KARACHI: Speakers at the launching ceremony of the annual report “The State of Peasants’ Rights in Sindh in 2021”, organised by the Hari Welfare Association (HWA) at the Karachi Press Club here the other day, demanded of the government of Sindh to withdraw its appeal in the Supreme Court of Pakistan against the Sindh High Court’s verdict for implementation of the Sindh Tenancy Act 1950.

Speaking on the occasion, the speakers, including Sindh Human Rights Commission Chairperson Justice retired Majida Razvi, National Commission for Human Rights member Anis Haroon, Pakistan Institute of Labour Education and Research (Piler) Executive Director Karamat Ali, International Labour Organisation representative Ms Afsana, Naghma Shaikh of The Knowledge Forum, and Sindh Commission on Status of Women Chairperson Nuzhat Shireen, deplored that the Pakistan Peoples Party’s government in Sindh, which claims to support workers’ rights, is acting against peasants because the Sindh Tenancy Act was enacted to protect rights of share croppers.

HWA President Akram Ali Khaskheli spelled out the contents of the report and said that despite the fact that the Sindh Assembly has passed the Sindh Women Agriculture Workers Act (SWAWA) of 2019 in 2021, the provincial government is yet to take any decision. No women workers’ unions were formed under the Sindh Industrial Act (SIRA) 2013. They said that the provincial government did not notify the SIRA or SWAWA Rules, which was another example of the laws not being implemented.

NCHR member Anis Haroon pointed out that peasants are an integral part of the economy. The women workers’ role in distribution of irrigation water is important, she added.

Karamat Ali of Piler underlined the need to stop taking loans from the International Monetary Fund (IMF). He said, in the assemblies, feudal lords are being elected who form the governments.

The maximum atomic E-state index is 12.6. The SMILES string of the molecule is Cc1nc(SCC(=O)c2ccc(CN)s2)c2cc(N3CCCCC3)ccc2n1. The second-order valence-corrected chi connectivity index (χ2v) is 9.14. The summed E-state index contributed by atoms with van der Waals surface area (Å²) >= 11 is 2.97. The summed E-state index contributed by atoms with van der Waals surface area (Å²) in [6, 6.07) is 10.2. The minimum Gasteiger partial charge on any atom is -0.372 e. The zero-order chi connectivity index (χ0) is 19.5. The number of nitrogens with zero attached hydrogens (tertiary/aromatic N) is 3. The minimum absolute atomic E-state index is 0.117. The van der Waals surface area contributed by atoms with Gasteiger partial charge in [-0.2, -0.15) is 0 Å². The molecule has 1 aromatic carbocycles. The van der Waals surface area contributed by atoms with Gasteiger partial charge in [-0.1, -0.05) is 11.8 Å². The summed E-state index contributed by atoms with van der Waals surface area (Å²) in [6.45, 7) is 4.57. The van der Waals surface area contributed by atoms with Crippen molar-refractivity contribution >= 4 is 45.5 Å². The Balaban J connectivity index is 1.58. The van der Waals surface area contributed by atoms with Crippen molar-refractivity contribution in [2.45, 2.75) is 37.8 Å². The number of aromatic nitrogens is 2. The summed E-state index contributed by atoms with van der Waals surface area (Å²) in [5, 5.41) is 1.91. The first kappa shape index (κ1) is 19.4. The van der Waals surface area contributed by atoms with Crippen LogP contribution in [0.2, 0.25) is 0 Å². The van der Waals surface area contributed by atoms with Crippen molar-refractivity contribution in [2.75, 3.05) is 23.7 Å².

SHRC Chairperson Justice retired Majida Razvi assured that the commission would take up the issue of making the rules of business for the laws. She congratulated the HWA on the launching of the report. She said that the commission was seriously dealing with bonded labour issues in Sindh.

A message from Mr Roberto, Development Advisor, Agriculture and Climate Change Delegation of European Union to Pakistan in Islamabad was also read out on the occasion.

The report points out that during 2021, 1,465 bonded labourers in Sindh’s districts — Badin, Dadu, Hyderabad, Jamshoro, Matiari, Mirpurkhas, Sanghar, Sukkur, Benazirabad, Shikarpur, Tando Allahyar, Thaparkar and Umerkot — were released through court orders.

Furthermore, no cases were lodged against the landlords under the Sindh Bonded Labour System (Abolition) Act (SBLSAA) of 2015.

In 2021, the Government of Sindh did not take any step to rehabilitate thousands of families living in many peasant camps in the province.

The report also underlined that out of 29 districts of Sindh, by 2021, only 14 District Vigilance Committees were made up after letters by the Secretary Labour Department, and the repeated request by the HWA for the constitution and activation of the DVC under section 15 of the SBLSAA 2015.

The World Bank’s Sindh Agriculture Growth Project (SAGP) aimed to increase crop yields and increase the export of crops. The Government of Sindh had utilised less than half of the total assistance of $75 million, and even against this halved amount, the provincial government was unable to show progress or promising results. This was why the World Bank did not provide more funds.

The report questioned that when the Government of Sindh had been receiving more funds from the federal government under the new divisible pool of resources, why was it taking a loan from international institutions to further jeopardise the agriculture sector, especially the right of workers and peasants?

Published in Dawn, June 27th, 2022

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